- Sketchup has a free extension called opencutlist. All you need to do is mark all of your 3/4 prefinished plywood as say red, and opencutlist will then produce a list of all cuts needed in that material which you can then send to your sheet supplier for cutting. It can even produce diagrams of the optimal cuts on 4×8 panels if you want.
- The downside compared to RTA cabinets or a full-service cabinet company is a little bit more assembly time, but possibly a lot more design time if you don’t have extensive experience with SketchUp, etc. and your designs already planned in SketchUp. This part took me a lot longer than I expected, though my SketchUp skills were very rusty. Since I wanted highly customized cabinets anyway, I was going to be largely stuck with this design process either way. This could likely be farmed out to someone else for a fee.
Question 1: How can I build a durable mini skate ramp on a tight budget?
Paul writes: Hi FHB podcast, I work in energy efficiency and always love the talks about air sealing and insulation, but I thought I’d pose a question for you all that might be a little a bit out of your typical range.
Three years ago we bought a house and as a washed-up and aging skateboarder, my dream was to build a mini ramp in the backyard (a mini ramp is essentially a half-pipe, but much smaller and without any vert walls). I tried to be budget conscious (read: I am very cheap) when building this ramp, which is entirely exposed to the harsh New England weather conditions. I surfaced the ramp with two layers of 3/8th plywood, and painted it with basement floor paint. I figured that would be good enough, and when the inevitable water and impact damage sets in, I can cut out and replace as needed. Well surprise surprise, three years later and the deterioration is beyond what I’m able to keep up with.
There are products out there that are purpose-made for ramps like mine (gator skin and skatelite), but at $130+ a sheet, and my already mentioned cheapness, I’m not about to spend upwards of $800 to surface the ramp. Instead, I’m thinking of purchasing sheets of Masonite (great texture for skating on and usually used outdoors in dry climates) for around $12/sheet and treating it with something to make it more waterproof. Would you have any recommendations for this plan, or am I setting down another path of folly?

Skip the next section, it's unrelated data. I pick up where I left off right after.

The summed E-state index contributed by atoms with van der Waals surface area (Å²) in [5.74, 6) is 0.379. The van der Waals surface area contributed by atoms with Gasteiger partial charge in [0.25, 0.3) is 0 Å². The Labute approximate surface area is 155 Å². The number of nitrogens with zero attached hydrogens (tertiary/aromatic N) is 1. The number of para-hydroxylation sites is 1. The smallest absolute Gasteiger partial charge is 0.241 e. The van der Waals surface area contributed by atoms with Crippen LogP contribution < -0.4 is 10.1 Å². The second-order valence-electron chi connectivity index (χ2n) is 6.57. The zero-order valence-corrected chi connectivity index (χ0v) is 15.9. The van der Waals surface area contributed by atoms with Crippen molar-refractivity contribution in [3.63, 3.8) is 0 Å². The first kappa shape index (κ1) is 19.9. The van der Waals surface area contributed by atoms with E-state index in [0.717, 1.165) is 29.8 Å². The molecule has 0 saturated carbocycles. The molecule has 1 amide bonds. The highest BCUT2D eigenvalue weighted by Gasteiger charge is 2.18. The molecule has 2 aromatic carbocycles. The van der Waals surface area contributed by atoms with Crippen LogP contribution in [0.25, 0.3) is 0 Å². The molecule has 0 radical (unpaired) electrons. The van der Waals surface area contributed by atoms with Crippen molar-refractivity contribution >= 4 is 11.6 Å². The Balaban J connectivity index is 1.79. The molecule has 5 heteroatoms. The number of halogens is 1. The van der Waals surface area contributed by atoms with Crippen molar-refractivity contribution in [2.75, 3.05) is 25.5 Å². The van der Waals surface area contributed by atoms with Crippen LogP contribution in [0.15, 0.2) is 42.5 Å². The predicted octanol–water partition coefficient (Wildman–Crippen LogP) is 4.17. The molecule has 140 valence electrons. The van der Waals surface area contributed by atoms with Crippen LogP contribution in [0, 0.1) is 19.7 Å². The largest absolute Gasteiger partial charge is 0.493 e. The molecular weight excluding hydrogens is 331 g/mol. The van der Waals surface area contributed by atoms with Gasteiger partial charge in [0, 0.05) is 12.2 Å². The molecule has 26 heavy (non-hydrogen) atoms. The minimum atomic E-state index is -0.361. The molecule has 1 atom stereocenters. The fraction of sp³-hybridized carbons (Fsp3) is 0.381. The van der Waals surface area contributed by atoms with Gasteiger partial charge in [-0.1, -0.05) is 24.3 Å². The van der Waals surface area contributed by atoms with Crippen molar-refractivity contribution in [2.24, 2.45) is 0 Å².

Attached are some photos of the ramp in its current condition.
Question 2: How can I keep noise and smells out of the Airbnb above my garage shop while still letting heat flow through the whole building?
Wade from Sioux Falls writes: Hello FHBers! Writing in for some more help on my 30×50, 2-story shop build. Couple of questions.
1. Looking to do radiant heat under the slab. Is there a good up-to-date detail that you recommend?
2. As you can see per the attached drawings, the 2nd floor will be finished with the hopes of using it as an Airbnb. Question is, how do I accurately separate the 2 spaces from noises/smells while at the same time allowing some of the heat from the lower space to permeate upstairs. Is this even possible? Or should I just go with my original plan to use mini-splits upstairs? I plan on using a hybrid wall insulation system with 1.5″ of spray foam and batt insulation to fill the rest. Walls are 2×6. I’m sure I’ll have many more questions, but feel you are up to the task. Appreciate all you folks do. #KCA
Question 3: My drill bit the dust—what should I replace it with?
Chris writes: My DeWalt drill hit the dust and I wanted to replace it with something better. I didn’t like the size (too big and heavy), it was old and it never was very powerful. AND I want one with a light. Suggestions? I’m liking this one: DEWALT-DCF885C1-20V-Impact-Driver.
Rob says, “That’s cool for driving and removing screws and bolts. If you want to also drill holes, you’ll probably want a separate drill that is not an impact driver. If you only want one tool, get a drill—though impact drivers are awesome from driving screws, so just get both.”
Question 4: Why are my drywall screws shifting?
“nomorecoffee” (from the FHB forums) writes: Putting up 1/2 lite-weight drywall in my finished attic. I use osi f38 drywall adhesive and screws. I do my best to set the screws evenly and just below the surface with a slight dimple. Doing this nights and weekends and I’ve got a lot to do so it’s taking weeks. When I go back to panels I’ve done a while ago, it seems like the screws sit a little higher and I can drive them back in by maybe a quarter turn pretty easily. Can’t tell if the screws backed out on their own or if the adhesive shrunk down and pulled the drywall tighter leaving the screws where they were. Mostly see this on the ceilings but that’s what’s been up longer. Anyone see this before?
From All good architecture leaks, a 5-point guide: Youtube video.